Professor of English and Cultural History, Joe Moran, has just released his latest book, ‘Armchair Nation: An Intimate History of Britain in Front of the TV’, which tells the story of television over the generations.
A follow-up to his critically-acclaimed book, ‘Queuing for Beginners’, Joe’s fascinating and perceptive observations on British life chart viewing habits and programme developments throughout the years, covering major milestones such as the Queen’s Coronation and the first televised FA Cup Final in 1953, the first moon landing, telly going colour, Ted Heath’s proposed 10.30pm TV curfew in 1973, the popularity of the Sopranos and US imports of the ‘naughties’ and the impact shows like the X Factor has had on the viewing public.
Read a full review of the book here from Saturday’s Observer
Commenting on the book, Joe said:
“It’s not so much a history of TV as a history of watching TV. The challenge for me was to write about something that is such an everyday feature of most of our lives but which has not always left behind much historical evidence because it’s such an ephemeral and supposedly trivial activity. And in many cases the programmes people watched aren’t available either, particularly before the 1960s when almost all broadcasts were live. So I’ve had to tell the story partly by drawing on archives like Mass Observation and the BBC Written Archives and on fragmentary accounts in diaries, letters, newspapers and magazines.”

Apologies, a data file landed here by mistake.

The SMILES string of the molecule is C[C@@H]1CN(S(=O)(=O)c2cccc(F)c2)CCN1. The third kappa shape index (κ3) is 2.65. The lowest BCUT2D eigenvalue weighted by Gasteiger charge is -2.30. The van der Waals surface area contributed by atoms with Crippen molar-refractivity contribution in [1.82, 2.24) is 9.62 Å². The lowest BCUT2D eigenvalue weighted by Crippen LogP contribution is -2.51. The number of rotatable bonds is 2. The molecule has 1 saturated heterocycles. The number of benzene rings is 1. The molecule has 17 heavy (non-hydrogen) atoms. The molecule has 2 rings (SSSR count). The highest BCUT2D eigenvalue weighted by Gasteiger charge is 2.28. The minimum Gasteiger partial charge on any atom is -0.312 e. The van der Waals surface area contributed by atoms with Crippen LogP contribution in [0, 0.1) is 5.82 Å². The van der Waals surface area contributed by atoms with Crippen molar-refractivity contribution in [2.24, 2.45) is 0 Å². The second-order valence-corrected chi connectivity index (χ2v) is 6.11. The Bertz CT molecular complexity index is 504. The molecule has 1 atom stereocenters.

Joe appeared on the BBC Radio 4 programme Loose Ends on Saturday 5 October to discuss his new book Armchair Nation. The programme is being repeated on Monday 7 October at 11.15am and 9.15pm and on Tuesday 8 October at 4.15pm on Radio 4 Extra. You can also listen to it on iPlayer.
On Monday 23 September, Joe also appeared on Lauren Laverne’s morning show on BBC Radio 6Music.